Fiat workers go on strike over Ronaldo. What is the connection?

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Workers in Italian automobile company Fiat have called for a strike over Cristiano Ronaldo’s move to Serie A club Juventus. Ronaldo and Juventus’ gain is amounting to the worker’s loss at the Fiat Chrysler Automobiles. A union has called for a strike.

Fiat workers at the Melfi plant will go on strike over Cristiano Ronaldo’s €100m transfer to Juventus. Fiat reportedly is funding the part of the deal as the UEFA Financial Fair Play Regulations will not permit the club to fund Ronaldo’s €100 million transfer plus €30 million salary. The huge payment would amount to a breach of the FFP regulations.

The deal, it is reported, will cost the club €400million ($470 million), including the transfer fee, the wages and an extra €10 million that will go to Ronaldo’s agent Jorge Mendes.

“It’s (Ronaldo’s Juventus deal) is unacceptable that, while FCA and CNHI workers continue to make huge economic sacrifices, the company spends hundreds of millions of euros on the purchase of a player,” union USB Lavoro Privato said in a statement. The union has called for a strike from 15 to 17 July.

Fiat has offered to subsidise part of Ronaldo’s wage through a mega sponsorship deal which would see the Portugal captain become the face of the brand.

It is believed that some of that fee will be paid through sponsorships by Juve’s parent company Exor, which owns the likes of FIAT and Ferrari, prompting a furious backlash from the Unione Sindacale di Base.

“We’re told that times are tough, that we need to resort to social safety nets, waiting for the launch of new models, which never arrive. And while the workers and their families tighten their belts more and more, the company decides to invest a lot of money on a single human resource!”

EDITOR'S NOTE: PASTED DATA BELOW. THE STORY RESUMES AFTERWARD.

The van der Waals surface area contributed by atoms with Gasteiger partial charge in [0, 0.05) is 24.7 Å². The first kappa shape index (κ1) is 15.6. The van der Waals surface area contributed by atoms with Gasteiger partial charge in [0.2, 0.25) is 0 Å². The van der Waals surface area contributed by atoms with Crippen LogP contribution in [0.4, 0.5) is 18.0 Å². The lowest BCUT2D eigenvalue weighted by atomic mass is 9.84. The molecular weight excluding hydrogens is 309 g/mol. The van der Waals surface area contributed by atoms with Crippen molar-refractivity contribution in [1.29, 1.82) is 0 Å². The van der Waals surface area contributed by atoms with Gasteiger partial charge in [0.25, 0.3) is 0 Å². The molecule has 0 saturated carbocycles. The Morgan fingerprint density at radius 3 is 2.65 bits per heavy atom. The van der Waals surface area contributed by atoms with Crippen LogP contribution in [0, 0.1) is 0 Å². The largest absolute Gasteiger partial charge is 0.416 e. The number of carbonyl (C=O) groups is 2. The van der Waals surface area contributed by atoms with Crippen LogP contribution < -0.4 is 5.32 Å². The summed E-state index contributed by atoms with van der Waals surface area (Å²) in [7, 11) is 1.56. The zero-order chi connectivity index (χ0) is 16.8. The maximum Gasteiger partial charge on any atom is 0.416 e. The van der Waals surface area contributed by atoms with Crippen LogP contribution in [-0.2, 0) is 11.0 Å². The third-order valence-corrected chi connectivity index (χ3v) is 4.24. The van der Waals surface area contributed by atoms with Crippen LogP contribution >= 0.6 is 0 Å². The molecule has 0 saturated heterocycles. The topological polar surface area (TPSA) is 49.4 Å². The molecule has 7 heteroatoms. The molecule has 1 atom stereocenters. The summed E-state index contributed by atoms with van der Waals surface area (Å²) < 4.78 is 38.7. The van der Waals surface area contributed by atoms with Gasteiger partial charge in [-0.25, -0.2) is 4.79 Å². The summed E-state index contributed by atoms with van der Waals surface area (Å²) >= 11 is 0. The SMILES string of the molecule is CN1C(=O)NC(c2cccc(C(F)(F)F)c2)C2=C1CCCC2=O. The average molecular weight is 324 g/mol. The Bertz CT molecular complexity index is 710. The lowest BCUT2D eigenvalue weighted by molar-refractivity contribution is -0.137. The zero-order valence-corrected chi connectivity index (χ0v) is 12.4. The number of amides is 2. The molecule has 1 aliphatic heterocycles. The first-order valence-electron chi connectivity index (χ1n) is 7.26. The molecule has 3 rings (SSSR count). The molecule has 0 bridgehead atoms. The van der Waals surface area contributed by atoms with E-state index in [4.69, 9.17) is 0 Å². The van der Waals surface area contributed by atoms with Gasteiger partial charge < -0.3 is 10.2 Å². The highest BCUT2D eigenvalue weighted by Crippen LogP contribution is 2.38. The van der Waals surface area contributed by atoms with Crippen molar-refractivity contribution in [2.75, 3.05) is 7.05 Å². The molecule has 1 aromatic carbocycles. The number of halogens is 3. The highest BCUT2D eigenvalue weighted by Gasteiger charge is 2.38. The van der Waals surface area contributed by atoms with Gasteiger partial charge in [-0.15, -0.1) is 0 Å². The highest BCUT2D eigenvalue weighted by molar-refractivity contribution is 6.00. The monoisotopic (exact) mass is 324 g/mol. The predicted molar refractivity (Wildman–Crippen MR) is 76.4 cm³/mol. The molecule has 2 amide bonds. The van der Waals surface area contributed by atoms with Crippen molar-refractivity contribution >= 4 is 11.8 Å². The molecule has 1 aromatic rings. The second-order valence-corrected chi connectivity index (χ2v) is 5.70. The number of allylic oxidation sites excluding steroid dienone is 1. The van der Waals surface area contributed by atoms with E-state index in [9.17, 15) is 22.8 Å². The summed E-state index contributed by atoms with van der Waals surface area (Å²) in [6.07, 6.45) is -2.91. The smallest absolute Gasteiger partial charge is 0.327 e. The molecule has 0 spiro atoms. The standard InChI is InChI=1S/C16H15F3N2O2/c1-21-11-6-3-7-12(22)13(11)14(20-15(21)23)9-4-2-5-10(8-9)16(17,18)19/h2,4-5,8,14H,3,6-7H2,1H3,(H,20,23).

“Is this fair? It is normal for one person to earn millions, while thousands of families can’t even get to the middle of the month? We’re all employees of the same owner, but this difference in treatment cannot and must not be accepted. The Fiat workers have made the company’s fortune for at least three generations, but in return, they have only ever received a life of misery.

“The company should invest in car models that guarantee the futures of thousands of people, rather than enriching only one. That should be the objective, a company that puts the interests of their employees first. If it isn’t, it’s because they prefer the world of football, entertainment and everything else. For the reasons described above, the Unione Sindacale di Base has declared a strike at FCA Melfi between 10 pm on Sunday, July 15 and 6 pm on Tuesday, July 17.”

Under the Uefa Financial Fair Play Regulations Clubs cannot spend in access of a certain permissible deficit limit.


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